by Michael Sudhalter
When Rod Walsh thinks about his ministry, “Forgotten Sinners,” he likes to keep in mind a verse in the Book of Luke that says those who have been forgiven often, show more love.
Walsh, 62, says he’s living proof of it.
During much of his first 47 years, Walsh was a nightclub owner who abused alcohol and drugs, while staying as far away from religion as much as he could.
His life changed on May 18, 1997 when he reluctantly walked into the Northside Christian Church in Spring. He saw a married couple of motorcyclists wearing their motorcycle vests.
He expected the church members to be judgmental toward the bikers, but they embraced them.
That changed Walsh’s outlook on the Christian faith, and he soon began “teaching and preaching” the Bible seven days per week.
“The main ingredient is unconditional love,” Walsh said.
Much of his work has been working with inmates in the Harris County Jail and a few Texas Department of Criminal Justice prisons.
His work was effective at times, but he’d see recidivism as prevalent because inmates would be released from prison and return to old habits.
“It hurt my heart,” Walsh said. “Everyone is shunning them (when they’re released). Churches don’t want them, neither do apartments or jobs. I wanted to help them through the turmoil. If you’re going to change people’s lives, you’ve got to (work with them on the inside and outside of prison).”
Walsh, a Pasadena resident, started Forgotten Sinners four years ago. The program invites prisoners, prostitutes, drug dealers and addicts among others to learn about Jesus Christ, and eventually accept Him as their personal savior.
The people who attended the non-denominational meetings chose the name.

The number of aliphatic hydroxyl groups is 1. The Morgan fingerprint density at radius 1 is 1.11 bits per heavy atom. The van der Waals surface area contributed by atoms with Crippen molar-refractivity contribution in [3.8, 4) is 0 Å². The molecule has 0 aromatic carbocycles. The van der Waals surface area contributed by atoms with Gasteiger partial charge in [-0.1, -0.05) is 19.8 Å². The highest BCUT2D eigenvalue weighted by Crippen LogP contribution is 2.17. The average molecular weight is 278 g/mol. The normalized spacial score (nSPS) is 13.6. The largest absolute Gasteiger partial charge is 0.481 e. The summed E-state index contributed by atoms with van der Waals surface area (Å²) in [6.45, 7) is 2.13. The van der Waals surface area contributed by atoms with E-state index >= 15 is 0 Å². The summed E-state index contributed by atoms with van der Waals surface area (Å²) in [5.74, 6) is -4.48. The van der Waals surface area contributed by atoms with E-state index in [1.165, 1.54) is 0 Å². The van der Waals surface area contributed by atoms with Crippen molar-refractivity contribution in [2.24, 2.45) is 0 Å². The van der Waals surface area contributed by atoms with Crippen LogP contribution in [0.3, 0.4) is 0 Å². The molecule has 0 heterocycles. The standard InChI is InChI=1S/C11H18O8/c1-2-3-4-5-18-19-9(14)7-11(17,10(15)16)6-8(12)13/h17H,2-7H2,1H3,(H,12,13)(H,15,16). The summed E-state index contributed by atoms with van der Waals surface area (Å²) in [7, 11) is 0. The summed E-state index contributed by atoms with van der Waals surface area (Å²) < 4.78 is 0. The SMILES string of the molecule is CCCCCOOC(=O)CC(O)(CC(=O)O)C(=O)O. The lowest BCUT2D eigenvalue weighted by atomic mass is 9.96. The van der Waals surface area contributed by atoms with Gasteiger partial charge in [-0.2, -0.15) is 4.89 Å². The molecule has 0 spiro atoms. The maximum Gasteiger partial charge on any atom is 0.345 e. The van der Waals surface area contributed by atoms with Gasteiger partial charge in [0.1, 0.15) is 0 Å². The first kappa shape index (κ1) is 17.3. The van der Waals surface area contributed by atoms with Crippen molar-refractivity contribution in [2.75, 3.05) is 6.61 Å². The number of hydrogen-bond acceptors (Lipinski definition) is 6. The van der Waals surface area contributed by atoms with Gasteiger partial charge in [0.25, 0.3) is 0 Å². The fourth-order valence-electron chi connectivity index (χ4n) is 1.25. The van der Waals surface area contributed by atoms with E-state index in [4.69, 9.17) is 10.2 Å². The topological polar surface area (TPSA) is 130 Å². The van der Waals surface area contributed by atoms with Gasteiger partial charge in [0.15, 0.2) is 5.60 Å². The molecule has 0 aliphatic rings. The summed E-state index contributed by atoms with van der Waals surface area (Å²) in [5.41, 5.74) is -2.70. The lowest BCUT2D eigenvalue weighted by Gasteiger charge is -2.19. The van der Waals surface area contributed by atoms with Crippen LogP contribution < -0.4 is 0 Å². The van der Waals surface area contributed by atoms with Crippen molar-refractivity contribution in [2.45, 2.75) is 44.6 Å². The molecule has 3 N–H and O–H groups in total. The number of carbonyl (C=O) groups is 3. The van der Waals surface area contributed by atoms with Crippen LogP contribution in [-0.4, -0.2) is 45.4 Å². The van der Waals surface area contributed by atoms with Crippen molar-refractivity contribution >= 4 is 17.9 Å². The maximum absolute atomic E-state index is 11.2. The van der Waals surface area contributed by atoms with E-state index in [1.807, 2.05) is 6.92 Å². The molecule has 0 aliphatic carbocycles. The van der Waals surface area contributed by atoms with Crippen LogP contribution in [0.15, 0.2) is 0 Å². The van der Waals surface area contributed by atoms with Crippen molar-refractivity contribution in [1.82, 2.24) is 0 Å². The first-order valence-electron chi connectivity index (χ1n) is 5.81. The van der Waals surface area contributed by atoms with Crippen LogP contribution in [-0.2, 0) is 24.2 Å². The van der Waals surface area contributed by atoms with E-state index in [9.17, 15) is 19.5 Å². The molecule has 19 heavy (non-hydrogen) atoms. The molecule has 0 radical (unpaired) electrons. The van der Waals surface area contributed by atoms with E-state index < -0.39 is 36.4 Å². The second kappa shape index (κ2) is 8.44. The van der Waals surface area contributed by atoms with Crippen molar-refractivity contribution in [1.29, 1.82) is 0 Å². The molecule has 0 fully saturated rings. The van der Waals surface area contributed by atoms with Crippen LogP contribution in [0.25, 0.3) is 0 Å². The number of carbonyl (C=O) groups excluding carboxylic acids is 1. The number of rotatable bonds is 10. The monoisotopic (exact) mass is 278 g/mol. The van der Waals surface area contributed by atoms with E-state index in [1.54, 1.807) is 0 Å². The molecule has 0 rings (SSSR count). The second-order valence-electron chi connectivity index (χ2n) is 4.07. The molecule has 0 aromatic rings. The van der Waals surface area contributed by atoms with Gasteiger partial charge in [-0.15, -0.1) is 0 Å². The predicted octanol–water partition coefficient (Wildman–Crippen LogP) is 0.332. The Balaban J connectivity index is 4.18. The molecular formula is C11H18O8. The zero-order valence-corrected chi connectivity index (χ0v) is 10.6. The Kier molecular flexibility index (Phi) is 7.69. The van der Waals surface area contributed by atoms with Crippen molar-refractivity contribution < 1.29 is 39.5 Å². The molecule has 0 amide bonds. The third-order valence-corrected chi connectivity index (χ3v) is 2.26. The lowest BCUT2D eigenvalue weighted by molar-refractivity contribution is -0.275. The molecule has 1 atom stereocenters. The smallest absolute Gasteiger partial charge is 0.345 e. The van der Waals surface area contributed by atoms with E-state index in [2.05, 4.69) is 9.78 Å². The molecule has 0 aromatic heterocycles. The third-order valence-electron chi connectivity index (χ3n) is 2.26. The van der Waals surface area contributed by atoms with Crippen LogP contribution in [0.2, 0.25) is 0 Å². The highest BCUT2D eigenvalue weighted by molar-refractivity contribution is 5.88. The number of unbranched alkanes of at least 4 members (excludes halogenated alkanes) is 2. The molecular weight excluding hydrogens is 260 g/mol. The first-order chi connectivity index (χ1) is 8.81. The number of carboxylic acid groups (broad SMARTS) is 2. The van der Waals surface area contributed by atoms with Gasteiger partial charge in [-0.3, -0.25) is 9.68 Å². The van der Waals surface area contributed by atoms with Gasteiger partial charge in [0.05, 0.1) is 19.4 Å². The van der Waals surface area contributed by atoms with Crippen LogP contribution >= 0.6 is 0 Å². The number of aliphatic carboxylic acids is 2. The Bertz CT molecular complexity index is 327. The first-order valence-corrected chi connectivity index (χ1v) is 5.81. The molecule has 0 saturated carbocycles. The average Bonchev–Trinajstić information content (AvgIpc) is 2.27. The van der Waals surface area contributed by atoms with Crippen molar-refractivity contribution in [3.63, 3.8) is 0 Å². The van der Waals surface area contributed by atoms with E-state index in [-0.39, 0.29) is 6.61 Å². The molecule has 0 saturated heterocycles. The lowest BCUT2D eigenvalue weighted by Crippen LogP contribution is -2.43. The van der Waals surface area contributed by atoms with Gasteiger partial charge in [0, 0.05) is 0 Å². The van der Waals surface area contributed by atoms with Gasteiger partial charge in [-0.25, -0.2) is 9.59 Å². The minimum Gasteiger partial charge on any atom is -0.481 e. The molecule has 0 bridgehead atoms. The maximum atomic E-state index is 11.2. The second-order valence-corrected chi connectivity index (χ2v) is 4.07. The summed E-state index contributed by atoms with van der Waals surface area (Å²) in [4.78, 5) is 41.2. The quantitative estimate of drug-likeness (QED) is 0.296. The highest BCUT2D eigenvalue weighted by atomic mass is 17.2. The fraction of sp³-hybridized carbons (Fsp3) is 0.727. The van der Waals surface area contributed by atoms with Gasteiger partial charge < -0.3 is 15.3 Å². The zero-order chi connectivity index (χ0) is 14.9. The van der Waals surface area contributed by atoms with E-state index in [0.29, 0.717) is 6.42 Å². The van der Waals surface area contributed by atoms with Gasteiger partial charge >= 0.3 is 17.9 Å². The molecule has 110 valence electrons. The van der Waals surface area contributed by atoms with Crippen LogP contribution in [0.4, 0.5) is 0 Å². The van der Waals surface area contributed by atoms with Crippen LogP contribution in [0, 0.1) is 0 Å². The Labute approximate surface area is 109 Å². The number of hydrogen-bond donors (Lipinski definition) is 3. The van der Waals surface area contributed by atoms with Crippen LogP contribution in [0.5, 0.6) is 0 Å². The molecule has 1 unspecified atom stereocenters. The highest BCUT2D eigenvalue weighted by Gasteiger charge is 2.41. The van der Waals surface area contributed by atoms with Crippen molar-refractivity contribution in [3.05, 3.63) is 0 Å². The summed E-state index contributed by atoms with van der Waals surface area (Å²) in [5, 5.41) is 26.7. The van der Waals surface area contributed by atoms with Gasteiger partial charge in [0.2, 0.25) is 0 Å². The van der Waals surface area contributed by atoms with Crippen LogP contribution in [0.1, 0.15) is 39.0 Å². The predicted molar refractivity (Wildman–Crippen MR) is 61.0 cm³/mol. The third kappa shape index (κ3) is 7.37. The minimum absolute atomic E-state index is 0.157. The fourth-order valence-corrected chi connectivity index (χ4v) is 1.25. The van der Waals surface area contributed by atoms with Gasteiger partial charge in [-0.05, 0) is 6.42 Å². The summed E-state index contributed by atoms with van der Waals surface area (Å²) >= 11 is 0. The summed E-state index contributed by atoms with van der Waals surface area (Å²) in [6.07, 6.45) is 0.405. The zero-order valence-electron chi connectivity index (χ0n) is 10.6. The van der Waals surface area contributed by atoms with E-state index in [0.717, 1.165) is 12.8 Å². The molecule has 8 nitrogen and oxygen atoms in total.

“It’s not that they were forgotten by God, but they were forgotten by society,” Walsh said. “Those are the people the churches aren’t going to go after, but the Bible says we’re supposed to.”
Walsh initially started the program on the south side of Houston, but a year ago, he received a call from Dr. Lynn Mitchell, head minister at the Heights Church of Christ, 1548 Heights Blvd.
“We’re glad to have him,” said Mitchell, a Heights resident who is the director of religious studies at the University of Houston. “It’s one of the most interesting, exciting and most fulfilling parts of our ministry at the Heights Church of Christ.”
He said there are about 20 people who attend the meetings, which are held at 6:30 p.m. every Friday.
About half of the attendees have been to prison, and the other half were doing things that could have landed them in prison.
He’s seen big life changes in many of the attendees since they began attending the meetings, which begin with a large meal, provided either by one of the attendees or a church group.
After some inspirational music, Walsh usually gives a sermon.
“You can stop me in the middle of the sermon and ask questions,” Walsh said. “That’s the way to learn. The sermons are always about the gospel and how to live as a Christian.”
Walsh would like to expand Forgotten Sinners to other parts of Houston and eventually start a Christian version of Alcoholics Anonymous.
“AA uses a higher power,” Walsh said. “We’re not afraid to say the higher power is Jesus.”
Walsh credits his home church, New Beginnings in Clear Lake, with “supporting us with money, prayer and encouragement.”
Among the goals that Walsh listed for “Forgotten Sinners” was “to restore communities one person at a time, which will reduce crime in all neighborhoods (and) to bring hope, joy and love to people who only see darkness and despair.”
For more information, contact Walsh at 832-421-4802.